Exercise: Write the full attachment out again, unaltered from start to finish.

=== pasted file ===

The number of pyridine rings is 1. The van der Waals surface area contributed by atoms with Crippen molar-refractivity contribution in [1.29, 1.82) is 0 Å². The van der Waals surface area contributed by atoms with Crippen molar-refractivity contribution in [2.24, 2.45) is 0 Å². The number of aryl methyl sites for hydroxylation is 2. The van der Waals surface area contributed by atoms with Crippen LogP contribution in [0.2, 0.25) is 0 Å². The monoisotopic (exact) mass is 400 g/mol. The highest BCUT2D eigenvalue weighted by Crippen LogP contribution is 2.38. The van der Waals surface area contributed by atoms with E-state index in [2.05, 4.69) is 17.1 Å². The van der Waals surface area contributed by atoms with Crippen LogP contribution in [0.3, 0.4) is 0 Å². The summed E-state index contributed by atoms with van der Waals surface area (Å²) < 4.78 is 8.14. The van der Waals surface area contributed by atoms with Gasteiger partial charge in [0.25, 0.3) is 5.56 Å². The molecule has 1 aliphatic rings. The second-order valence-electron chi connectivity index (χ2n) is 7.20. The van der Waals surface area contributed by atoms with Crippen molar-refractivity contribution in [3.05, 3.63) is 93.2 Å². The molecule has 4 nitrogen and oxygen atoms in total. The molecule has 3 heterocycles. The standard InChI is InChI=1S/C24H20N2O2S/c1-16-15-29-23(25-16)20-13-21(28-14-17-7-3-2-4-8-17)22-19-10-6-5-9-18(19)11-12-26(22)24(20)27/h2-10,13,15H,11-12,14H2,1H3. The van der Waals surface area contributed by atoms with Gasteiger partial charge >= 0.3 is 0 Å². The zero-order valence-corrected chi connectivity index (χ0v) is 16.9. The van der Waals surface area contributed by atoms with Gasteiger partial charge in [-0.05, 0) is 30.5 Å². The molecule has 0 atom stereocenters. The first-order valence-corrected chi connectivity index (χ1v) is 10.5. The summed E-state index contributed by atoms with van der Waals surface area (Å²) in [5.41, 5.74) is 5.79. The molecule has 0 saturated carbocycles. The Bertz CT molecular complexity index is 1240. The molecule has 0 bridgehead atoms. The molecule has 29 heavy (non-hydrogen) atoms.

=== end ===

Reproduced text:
The number of pyridine rings is 1. The van der Waals surface area contributed by atoms with Crippen molar-refractivity contribution in [1.29, 1.82) is 0 Å². The van der Waals surface area contributed by atoms with Crippen molar-refractivity contribution in [2.24, 2.45) is 0 Å². The number of aryl methyl sites for hydroxylation is 2. The van der Waals surface area contributed by atoms with Crippen LogP contribution in [0.2, 0.25) is 0 Å². The monoisotopic (exact) mass is 400 g/mol. The highest BCUT2D eigenvalue weighted by Crippen LogP contribution is 2.38. The van der Waals surface area contributed by atoms with E-state index in [2.05, 4.69) is 17.1 Å². The van der Waals surface area contributed by atoms with Crippen LogP contribution in [0.3, 0.4) is 0 Å². The summed E-state index contributed by atoms with van der Waals surface area (Å²) < 4.78 is 8.14. The van der Waals surface area contributed by atoms with Gasteiger partial charge in [0.25, 0.3) is 5.56 Å². The molecule has 1 aliphatic rings. The second-order valence-electron chi connectivity index (χ2n) is 7.20. The van der Waals surface area contributed by atoms with Crippen molar-refractivity contribution in [3.05, 3.63) is 93.2 Å². The molecule has 4 nitrogen and oxygen atoms in total. The molecule has 3 heterocycles. The standard InChI is InChI=1S/C24H20N2O2S/c1-16-15-29-23(25-16)20-13-21(28-14-17-7-3-2-4-8-17)22-19-10-6-5-9-18(19)11-12-26(22)24(20)27/h2-10,13,15H,11-12,14H2,1H3. The van der Waals surface area contributed by atoms with Gasteiger partial charge >= 0.3 is 0 Å². The zero-order valence-corrected chi connectivity index (χ0v) is 16.9. The van der Waals surface area contributed by atoms with Gasteiger partial charge in [-0.05, 0) is 30.5 Å². The molecule has 0 atom stereocenters. The first-order valence-corrected chi connectivity index (χ1v) is 10.5. The summed E-state index contributed by atoms with van der Waals surface area (Å²) in [5.41, 5.74) is 5.79. The molecule has 0 saturated carbocycles. The Bertz CT molecular complexity index is 1240. The molecule has 0 bridgehead atoms. The molecule has 29 heavy (non-hydrogen) atoms.